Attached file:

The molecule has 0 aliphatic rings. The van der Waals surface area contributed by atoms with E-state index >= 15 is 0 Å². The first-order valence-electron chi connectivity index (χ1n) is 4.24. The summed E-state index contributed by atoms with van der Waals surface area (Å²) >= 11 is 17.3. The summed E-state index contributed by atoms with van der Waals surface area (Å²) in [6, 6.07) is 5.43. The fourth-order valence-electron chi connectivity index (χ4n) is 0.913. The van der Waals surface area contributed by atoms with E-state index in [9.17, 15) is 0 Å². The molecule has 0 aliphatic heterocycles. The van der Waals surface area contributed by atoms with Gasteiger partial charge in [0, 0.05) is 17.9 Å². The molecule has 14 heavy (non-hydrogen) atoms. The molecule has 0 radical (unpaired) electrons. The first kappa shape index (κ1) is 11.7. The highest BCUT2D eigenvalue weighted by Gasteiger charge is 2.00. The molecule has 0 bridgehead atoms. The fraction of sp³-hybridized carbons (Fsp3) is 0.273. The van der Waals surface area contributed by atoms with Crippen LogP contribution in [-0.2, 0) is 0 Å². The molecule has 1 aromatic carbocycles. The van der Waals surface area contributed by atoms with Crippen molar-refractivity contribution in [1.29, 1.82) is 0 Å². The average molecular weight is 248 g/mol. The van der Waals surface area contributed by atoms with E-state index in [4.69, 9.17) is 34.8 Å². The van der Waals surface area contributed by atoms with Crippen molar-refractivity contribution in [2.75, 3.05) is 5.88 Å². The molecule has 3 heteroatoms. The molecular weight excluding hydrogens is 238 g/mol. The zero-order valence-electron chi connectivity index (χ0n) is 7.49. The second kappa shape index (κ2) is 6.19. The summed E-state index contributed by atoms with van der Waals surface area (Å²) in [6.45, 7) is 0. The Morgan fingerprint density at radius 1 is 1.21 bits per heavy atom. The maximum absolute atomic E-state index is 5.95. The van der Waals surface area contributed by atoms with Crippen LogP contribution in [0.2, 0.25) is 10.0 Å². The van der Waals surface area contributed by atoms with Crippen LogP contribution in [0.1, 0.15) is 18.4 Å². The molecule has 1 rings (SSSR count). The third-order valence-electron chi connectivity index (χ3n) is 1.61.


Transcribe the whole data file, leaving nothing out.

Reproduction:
The molecule has 0 aliphatic rings. The van der Waals surface area contributed by atoms with E-state index >= 15 is 0 Å². The first-order valence-electron chi connectivity index (χ1n) is 4.24. The summed E-state index contributed by atoms with van der Waals surface area (Å²) >= 11 is 17.3. The summed E-state index contributed by atoms with van der Waals surface area (Å²) in [6, 6.07) is 5.43. The fourth-order valence-electron chi connectivity index (χ4n) is 0.913. The van der Waals surface area contributed by atoms with E-state index in [9.17, 15) is 0 Å². The molecule has 0 aliphatic heterocycles. The van der Waals surface area contributed by atoms with Gasteiger partial charge in [0, 0.05) is 17.9 Å². The molecule has 14 heavy (non-hydrogen) atoms. The molecule has 0 radical (unpaired) electrons. The first kappa shape index (κ1) is 11.7. The highest BCUT2D eigenvalue weighted by Gasteiger charge is 2.00. The molecule has 0 bridgehead atoms. The fraction of sp³-hybridized carbons (Fsp3) is 0.273. The van der Waals surface area contributed by atoms with Crippen LogP contribution in [-0.2, 0) is 0 Å². The molecule has 1 aromatic carbocycles. The van der Waals surface area contributed by atoms with Crippen molar-refractivity contribution in [1.29, 1.82) is 0 Å². The average molecular weight is 248 g/mol. The van der Waals surface area contributed by atoms with E-state index in [4.69, 9.17) is 34.8 Å². The van der Waals surface area contributed by atoms with Crippen molar-refractivity contribution in [2.75, 3.05) is 5.88 Å². The molecule has 3 heteroatoms. The molecular weight excluding hydrogens is 238 g/mol. The zero-order valence-electron chi connectivity index (χ0n) is 7.49. The second kappa shape index (κ2) is 6.19. The summed E-state index contributed by atoms with van der Waals surface area (Å²) in [6.45, 7) is 0. The Morgan fingerprint density at radius 1 is 1.21 bits per heavy atom. The maximum absolute atomic E-state index is 5.95. The van der Waals surface area contributed by atoms with Crippen LogP contribution in [0.2, 0.25) is 10.0 Å². The van der Waals surface area contributed by atoms with Crippen LogP contribution in [0.1, 0.15) is 18.4 Å². The molecule has 1 rings (SSSR count). The third-order valence-electron chi connectivity index (χ3n) is 1.61.